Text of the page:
There isn't one way to do so, and there's no special language that can be applied to every curse, though certain themes and vocabulary are frequent and sometimes "magical" gibberish is used in incantations. Lead tablets are frequently preferred for their longevity. One standard work that includes far more than Latin texts is Gager's Curse Tablets and Binding Spells from the Ancient World], though I highly recommend everyone check out Daniel Ogden's Magic, Witchcraft, and Ghosts in the Greek and Roman Worlds, an excellent sourcebook with tons of curse examples.

There is also apparently this book, but I haven't personally checked it out:


There are altogether about six hundred Latin curse texts, most of which are inscribed on lead tablets. The extant Latin defixiones are attested from the 2nd cent. BCE to the end of the 4th and beginning of the 5th century. However, the number of extant tablets is certainly not final, which is clear from the new findings in Mainz recently published by Blänsdorf (2012, 34 tablets), the evidence found in the fountain dedicated to Anna Perenna in Rome (Blänsdorf 2012, Piranomonte 2012, (26 tablets and other inscribed magical items), or the new findings in Pannonia (Barta 2009). The curse tablets were addressed exclusively to the supernatural powers, so their authors usually hid them very well to be banished from the eyes of mortals; not to speak of the randomness of the archaeological findings. Thus, it can be assumed that the preserved defixiones are only a fragment of the overall ancient production. Remarkable diversities in cursing practice can be found when comparing the preserved defixiones from particular provinces of the Roman Empire and their specific features, with respect to the language, genre, and content.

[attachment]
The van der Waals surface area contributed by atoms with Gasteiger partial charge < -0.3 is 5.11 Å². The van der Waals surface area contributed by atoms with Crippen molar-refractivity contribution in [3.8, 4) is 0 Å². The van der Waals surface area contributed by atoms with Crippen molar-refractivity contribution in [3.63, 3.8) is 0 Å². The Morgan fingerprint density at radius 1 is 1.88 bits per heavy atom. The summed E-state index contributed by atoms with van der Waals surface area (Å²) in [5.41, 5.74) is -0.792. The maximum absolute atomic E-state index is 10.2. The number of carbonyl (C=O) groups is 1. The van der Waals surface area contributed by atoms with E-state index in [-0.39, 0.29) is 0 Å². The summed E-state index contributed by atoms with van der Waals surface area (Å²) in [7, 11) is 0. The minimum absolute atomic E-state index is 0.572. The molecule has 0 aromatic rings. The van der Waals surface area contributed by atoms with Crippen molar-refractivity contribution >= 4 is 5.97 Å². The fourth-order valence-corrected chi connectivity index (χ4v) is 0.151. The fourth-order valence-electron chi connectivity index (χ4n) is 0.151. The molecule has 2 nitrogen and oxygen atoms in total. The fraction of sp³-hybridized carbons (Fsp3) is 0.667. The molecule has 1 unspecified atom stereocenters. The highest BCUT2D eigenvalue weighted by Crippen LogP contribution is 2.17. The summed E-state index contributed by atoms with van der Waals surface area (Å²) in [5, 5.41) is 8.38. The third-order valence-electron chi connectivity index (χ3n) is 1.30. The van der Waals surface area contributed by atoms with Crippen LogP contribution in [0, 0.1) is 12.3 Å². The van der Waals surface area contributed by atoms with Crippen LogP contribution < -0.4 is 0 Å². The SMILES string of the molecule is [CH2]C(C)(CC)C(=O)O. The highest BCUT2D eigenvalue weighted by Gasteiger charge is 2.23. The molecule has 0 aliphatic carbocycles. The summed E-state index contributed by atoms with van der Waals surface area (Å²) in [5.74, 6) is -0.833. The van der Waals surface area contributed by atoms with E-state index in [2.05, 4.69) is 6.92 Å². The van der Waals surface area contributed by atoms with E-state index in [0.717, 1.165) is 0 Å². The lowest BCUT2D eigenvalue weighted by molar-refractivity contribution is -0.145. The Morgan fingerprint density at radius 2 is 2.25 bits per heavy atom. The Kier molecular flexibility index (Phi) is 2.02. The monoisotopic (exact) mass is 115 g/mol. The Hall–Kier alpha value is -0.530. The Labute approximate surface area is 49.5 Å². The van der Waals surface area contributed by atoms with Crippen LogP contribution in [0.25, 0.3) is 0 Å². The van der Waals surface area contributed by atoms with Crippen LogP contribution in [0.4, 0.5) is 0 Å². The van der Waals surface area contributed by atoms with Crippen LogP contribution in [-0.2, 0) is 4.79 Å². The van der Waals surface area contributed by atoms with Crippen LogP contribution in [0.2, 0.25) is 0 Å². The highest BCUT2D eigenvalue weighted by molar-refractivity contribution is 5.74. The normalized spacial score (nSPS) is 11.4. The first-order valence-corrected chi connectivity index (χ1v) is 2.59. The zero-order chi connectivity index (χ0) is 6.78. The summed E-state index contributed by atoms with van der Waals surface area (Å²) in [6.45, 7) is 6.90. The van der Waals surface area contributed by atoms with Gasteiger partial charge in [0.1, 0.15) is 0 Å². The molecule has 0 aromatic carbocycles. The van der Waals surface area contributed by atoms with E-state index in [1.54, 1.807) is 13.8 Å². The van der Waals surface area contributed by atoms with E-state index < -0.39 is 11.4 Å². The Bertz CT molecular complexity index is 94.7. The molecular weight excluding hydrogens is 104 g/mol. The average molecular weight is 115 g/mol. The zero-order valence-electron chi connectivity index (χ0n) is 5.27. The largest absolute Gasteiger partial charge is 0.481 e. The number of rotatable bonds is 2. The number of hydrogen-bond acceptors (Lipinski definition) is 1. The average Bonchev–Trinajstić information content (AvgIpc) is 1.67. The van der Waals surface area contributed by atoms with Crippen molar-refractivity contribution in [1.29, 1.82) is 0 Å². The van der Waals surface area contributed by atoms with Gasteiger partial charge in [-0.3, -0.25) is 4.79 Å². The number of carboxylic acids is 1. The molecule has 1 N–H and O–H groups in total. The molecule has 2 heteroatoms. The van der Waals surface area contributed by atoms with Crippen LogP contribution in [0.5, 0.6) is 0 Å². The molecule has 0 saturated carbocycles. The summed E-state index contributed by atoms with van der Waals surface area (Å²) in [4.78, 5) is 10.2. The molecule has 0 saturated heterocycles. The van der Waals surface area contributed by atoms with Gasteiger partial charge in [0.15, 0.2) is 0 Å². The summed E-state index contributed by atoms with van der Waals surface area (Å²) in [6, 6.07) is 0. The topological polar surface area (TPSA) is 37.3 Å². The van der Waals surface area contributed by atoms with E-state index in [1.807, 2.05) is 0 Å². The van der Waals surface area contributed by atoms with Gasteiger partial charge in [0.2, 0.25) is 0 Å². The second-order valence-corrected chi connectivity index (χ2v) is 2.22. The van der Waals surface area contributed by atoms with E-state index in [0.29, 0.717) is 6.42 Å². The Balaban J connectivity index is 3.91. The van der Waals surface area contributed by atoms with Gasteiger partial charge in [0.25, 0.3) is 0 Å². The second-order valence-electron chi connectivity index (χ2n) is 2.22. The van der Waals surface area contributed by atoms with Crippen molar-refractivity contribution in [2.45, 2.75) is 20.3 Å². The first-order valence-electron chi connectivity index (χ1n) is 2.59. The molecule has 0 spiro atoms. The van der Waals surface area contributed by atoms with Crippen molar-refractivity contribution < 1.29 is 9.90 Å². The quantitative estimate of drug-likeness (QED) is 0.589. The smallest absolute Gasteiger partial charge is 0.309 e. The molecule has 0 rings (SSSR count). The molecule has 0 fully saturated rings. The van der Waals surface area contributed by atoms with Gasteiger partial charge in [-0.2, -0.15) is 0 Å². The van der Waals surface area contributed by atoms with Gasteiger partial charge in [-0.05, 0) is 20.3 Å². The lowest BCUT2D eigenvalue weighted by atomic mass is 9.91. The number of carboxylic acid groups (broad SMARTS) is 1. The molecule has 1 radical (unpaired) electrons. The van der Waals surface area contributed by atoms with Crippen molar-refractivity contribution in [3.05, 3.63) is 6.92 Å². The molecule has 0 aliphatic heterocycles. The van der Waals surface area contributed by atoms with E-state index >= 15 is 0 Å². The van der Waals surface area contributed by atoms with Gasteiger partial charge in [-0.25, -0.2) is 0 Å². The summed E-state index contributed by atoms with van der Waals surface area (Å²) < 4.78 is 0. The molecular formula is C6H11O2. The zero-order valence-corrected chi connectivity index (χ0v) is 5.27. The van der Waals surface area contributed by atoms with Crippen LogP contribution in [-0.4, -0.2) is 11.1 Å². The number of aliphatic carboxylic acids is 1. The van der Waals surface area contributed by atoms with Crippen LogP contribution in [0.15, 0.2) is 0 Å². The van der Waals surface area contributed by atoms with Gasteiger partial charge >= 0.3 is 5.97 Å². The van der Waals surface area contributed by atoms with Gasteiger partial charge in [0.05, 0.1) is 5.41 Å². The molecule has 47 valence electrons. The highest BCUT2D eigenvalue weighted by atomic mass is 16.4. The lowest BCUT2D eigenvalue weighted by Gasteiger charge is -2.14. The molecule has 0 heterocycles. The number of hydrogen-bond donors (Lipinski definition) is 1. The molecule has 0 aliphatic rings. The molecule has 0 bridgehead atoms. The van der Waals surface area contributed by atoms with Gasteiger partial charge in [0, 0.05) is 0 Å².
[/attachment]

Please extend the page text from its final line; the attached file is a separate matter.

For Greek, the standard corpus is the Papyri Graecae Magicae (PGM).


A type of curse seems to have been the phrase "te perdant" after a deity. For example, "Iuppiter te perdat!" and "Iuppiter te dique perdant!", which seem to mean something like "That Jupiter destroys you!"

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(from here via google)

More generally:

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(from here via google)

Another form of curse seems to have been "i in malam crucem!" (or "abi in malam crucem!", which seems to translate like "go to the bad cross", or "go to crucify yourself", but is translated into English like "go and be hanged!". Given that crucifixion was humiliating punishment, this is clearly a terrible insult. Below an example from Terence's Phormio play,

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and the English translation:

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(both from here)

  • So is abi in malem crucem somewhat equivalent to Greek βαλλ' εις κορακας "throw yourself to the crows" or εις κακιστον "go to the worst place/go to hell"? Those two are quite familiar from Aristophanes but I didn't know similar phrases appeared in Latin.
    – Draconis
    Commented Jul 20, 2017 at 19:39
  • @Draconis I am entirely ignorant on Greek, so I cannot help you with that. :(
    – luchonacho
    Commented Jul 21, 2017 at 10:59